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Divinity: Original Sin 2 established itself as one of the finest examples of CRPGs in recent years. Its amazing voice acting, fantastic gameplay, and engaging story really overjoyed the fans of the genre. It’s also known as a quite difficult game to get into, considering its many moving parts and sometimes complex dynamics.

This is not really a guide on making bank in the game or about min-maxing everything. If you’re a veteran player of the game, you’ll probably know most of these bits of advice already. However, there are many aspects of the game that may be erroneously overlooked by newer players and this article is aimed to allow pretty much anyone to start their adventure in the best of ways.

Keep your friends close and your animal friends closer

Pet Pal was one of the fan-favorite talents in the original Divinity: Original Sin and it’s back in the sequel. Just like the first game, the talent will allow the character who has it to communicate with animals. While sometimes this will only give you access to some extra dialogue and fun comments (which would be worthwhile anyway), it will also allow your party to access extra intel on missions, loot locations, and also have access to otherwise unobtainable quests. It’s the only talent in the game that should be always picked. Give it to the character with the highest persuasion stat for the best result.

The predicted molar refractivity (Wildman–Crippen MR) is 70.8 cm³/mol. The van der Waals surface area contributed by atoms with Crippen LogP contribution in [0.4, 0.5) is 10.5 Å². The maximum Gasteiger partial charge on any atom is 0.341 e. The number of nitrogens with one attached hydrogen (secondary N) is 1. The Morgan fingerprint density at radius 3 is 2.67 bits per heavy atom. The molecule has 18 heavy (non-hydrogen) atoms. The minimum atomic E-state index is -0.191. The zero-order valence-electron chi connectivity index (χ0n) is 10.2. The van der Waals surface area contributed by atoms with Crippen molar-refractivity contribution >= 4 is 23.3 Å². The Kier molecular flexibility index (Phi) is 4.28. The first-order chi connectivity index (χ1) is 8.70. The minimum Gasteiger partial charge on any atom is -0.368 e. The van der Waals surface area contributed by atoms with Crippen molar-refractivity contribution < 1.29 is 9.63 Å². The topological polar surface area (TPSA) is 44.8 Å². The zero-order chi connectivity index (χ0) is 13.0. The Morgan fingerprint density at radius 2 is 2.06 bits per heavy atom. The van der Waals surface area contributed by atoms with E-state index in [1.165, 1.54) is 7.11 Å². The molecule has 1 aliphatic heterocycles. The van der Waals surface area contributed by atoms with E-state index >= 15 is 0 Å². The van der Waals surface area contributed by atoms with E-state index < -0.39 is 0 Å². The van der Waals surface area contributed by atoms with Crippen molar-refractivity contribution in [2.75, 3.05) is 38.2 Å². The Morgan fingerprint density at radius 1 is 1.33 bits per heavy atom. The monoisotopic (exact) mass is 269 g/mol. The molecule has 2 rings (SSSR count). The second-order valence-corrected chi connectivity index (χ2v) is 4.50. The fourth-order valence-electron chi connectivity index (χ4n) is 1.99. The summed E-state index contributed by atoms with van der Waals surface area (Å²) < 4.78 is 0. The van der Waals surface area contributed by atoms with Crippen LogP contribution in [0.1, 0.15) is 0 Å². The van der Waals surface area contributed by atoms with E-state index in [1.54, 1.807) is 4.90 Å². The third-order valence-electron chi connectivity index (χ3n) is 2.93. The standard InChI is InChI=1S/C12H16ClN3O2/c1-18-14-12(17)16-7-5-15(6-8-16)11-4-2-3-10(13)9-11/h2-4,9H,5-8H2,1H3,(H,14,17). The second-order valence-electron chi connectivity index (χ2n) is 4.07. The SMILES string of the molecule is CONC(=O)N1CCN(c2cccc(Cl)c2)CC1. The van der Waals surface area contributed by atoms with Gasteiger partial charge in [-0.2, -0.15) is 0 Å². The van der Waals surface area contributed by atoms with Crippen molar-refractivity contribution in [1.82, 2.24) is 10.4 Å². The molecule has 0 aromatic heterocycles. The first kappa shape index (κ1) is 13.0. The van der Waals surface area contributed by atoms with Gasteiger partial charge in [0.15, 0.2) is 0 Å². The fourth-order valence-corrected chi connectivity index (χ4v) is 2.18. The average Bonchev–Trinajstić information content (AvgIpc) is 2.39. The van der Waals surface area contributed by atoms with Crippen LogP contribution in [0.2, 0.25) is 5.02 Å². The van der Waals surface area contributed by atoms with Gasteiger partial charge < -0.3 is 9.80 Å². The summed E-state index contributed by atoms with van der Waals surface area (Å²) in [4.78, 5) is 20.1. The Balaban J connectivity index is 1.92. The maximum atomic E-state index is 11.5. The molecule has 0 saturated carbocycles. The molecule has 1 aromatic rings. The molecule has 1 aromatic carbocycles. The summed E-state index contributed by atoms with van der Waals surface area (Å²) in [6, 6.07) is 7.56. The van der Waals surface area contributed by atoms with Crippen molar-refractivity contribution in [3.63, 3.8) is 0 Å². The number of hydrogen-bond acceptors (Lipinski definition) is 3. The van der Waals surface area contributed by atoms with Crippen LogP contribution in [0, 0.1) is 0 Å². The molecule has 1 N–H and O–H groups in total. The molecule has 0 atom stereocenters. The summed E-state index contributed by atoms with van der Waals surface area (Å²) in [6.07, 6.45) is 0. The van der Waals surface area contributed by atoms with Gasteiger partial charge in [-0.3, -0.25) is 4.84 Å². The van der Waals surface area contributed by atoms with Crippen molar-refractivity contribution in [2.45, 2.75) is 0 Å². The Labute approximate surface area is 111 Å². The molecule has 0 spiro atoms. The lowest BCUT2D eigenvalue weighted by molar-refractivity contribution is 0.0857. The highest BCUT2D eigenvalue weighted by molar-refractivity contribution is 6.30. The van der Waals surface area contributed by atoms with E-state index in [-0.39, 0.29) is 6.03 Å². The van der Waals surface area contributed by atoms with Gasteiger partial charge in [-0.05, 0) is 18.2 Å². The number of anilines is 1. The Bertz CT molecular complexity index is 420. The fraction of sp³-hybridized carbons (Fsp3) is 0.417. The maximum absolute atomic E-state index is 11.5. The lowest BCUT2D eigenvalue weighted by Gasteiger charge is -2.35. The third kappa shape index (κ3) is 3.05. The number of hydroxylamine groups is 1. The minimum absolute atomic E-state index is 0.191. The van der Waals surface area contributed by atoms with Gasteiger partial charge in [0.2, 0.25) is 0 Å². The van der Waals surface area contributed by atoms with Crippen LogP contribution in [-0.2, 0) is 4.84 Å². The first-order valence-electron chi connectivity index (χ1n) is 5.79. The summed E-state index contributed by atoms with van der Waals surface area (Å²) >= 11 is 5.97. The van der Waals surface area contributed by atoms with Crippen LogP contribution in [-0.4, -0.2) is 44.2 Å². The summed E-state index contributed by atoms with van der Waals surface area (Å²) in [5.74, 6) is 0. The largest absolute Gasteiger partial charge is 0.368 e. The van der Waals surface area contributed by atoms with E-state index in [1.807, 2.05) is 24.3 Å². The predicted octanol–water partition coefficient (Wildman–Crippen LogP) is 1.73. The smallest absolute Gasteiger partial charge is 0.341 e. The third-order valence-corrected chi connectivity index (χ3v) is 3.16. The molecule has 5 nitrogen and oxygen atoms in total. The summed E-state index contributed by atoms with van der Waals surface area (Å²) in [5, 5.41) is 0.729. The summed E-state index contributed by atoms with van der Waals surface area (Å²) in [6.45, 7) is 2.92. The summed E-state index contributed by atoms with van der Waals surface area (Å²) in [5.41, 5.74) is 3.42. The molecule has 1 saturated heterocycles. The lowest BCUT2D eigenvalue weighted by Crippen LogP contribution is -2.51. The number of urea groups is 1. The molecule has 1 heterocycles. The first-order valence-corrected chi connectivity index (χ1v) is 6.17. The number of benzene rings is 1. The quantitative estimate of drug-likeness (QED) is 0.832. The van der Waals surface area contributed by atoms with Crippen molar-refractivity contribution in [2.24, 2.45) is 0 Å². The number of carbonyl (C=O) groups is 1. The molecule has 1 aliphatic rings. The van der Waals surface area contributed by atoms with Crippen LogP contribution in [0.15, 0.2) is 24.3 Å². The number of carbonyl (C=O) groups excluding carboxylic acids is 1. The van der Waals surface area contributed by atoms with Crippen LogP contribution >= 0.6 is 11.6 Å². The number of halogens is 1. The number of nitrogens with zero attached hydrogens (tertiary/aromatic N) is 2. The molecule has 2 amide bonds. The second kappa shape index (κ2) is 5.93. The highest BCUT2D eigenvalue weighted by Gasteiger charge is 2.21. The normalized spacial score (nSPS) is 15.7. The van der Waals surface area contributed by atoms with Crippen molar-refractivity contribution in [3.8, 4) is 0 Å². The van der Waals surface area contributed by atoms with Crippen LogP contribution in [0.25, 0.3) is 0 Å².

Divinity Original Sin 2 - Pet Pal

Young rabbits these days…

Mix your team combat skills with moderation

One of the biggest contradictions of Divinity: Original Sin is in its armor system. Enemies will have two bars above their health bar, one for magical protection and one for physical armor. You can’t damage their health until you deplete one of the bars with the relative kind of damage. They will also be protected from harmful status effects. You can’t knockdown an enemy which has physical armor left and you can’t poison an enemy with magic resistance. This means that the players will find themselves in an awkward spot where, on one hand, the game offers a lot of interesting interactions between different skills but, on the other hand, the optimal solution is to focus the party on being either mostly physical or magical. Don’t feel discouraged to try to experiment though. After all, that’s why there are free respecs from Act 2 onwards.